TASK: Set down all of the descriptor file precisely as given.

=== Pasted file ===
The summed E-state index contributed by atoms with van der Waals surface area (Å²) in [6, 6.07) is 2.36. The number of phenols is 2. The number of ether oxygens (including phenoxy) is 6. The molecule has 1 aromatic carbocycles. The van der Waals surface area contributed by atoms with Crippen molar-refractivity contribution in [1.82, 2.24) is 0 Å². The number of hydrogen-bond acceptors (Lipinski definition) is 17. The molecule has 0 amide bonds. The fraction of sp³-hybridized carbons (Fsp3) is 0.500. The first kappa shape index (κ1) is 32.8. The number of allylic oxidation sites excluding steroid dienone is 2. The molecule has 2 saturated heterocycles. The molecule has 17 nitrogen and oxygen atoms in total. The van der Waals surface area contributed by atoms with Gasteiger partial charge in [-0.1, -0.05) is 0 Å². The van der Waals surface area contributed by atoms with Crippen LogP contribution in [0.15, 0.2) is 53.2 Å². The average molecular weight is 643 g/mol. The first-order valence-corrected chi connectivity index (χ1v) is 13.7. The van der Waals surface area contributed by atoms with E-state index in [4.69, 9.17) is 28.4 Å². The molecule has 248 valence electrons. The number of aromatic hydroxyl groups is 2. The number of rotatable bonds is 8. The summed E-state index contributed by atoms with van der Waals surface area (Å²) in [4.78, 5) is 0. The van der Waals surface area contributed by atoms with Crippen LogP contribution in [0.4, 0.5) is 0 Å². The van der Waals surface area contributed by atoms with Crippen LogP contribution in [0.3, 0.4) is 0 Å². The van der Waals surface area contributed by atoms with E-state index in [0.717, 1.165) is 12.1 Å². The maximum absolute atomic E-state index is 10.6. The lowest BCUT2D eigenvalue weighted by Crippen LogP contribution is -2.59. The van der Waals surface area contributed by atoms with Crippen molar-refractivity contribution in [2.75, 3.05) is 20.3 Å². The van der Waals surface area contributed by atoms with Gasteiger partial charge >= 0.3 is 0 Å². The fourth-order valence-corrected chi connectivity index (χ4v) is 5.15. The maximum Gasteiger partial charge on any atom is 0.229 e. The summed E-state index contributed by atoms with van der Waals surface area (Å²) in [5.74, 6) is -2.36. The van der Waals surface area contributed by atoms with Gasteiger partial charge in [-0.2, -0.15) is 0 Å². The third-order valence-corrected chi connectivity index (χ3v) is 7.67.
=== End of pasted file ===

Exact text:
The summed E-state index contributed by atoms with van der Waals surface area (Å²) in [6, 6.07) is 2.36. The number of phenols is 2. The number of ether oxygens (including phenoxy) is 6. The molecule has 1 aromatic carbocycles. The van der Waals surface area contributed by atoms with Crippen molar-refractivity contribution in [1.82, 2.24) is 0 Å². The number of hydrogen-bond acceptors (Lipinski definition) is 17. The molecule has 0 amide bonds. The fraction of sp³-hybridized carbons (Fsp3) is 0.500. The first kappa shape index (κ1) is 32.8. The number of allylic oxidation sites excluding steroid dienone is 2. The molecule has 2 saturated heterocycles. The molecule has 17 nitrogen and oxygen atoms in total. The van der Waals surface area contributed by atoms with Gasteiger partial charge in [-0.1, -0.05) is 0 Å². The van der Waals surface area contributed by atoms with Crippen LogP contribution in [0.15, 0.2) is 53.2 Å². The average molecular weight is 643 g/mol. The first-order valence-corrected chi connectivity index (χ1v) is 13.7. The van der Waals surface area contributed by atoms with E-state index in [4.69, 9.17) is 28.4 Å². The molecule has 248 valence electrons. The number of aromatic hydroxyl groups is 2. The number of rotatable bonds is 8. The summed E-state index contributed by atoms with van der Waals surface area (Å²) in [4.78, 5) is 0. The van der Waals surface area contributed by atoms with Crippen LogP contribution in [0.4, 0.5) is 0 Å². The van der Waals surface area contributed by atoms with Crippen LogP contribution in [0.3, 0.4) is 0 Å². The van der Waals surface area contributed by atoms with E-state index in [0.717, 1.165) is 12.1 Å². The maximum absolute atomic E-state index is 10.6. The lowest BCUT2D eigenvalue weighted by Crippen LogP contribution is -2.59. The van der Waals surface area contributed by atoms with Crippen molar-refractivity contribution in [2.75, 3.05) is 20.3 Å². The van der Waals surface area contributed by atoms with Gasteiger partial charge >= 0.3 is 0 Å². The fourth-order valence-corrected chi connectivity index (χ4v) is 5.15. The maximum Gasteiger partial charge on any atom is 0.229 e. The summed E-state index contributed by atoms with van der Waals surface area (Å²) in [5.74, 6) is -2.36. The van der Waals surface area contributed by atoms with Gasteiger partial charge in [-0.2, -0.15) is 0 Å². The third-order valence-corrected chi connectivity index (χ3v) is 7.67.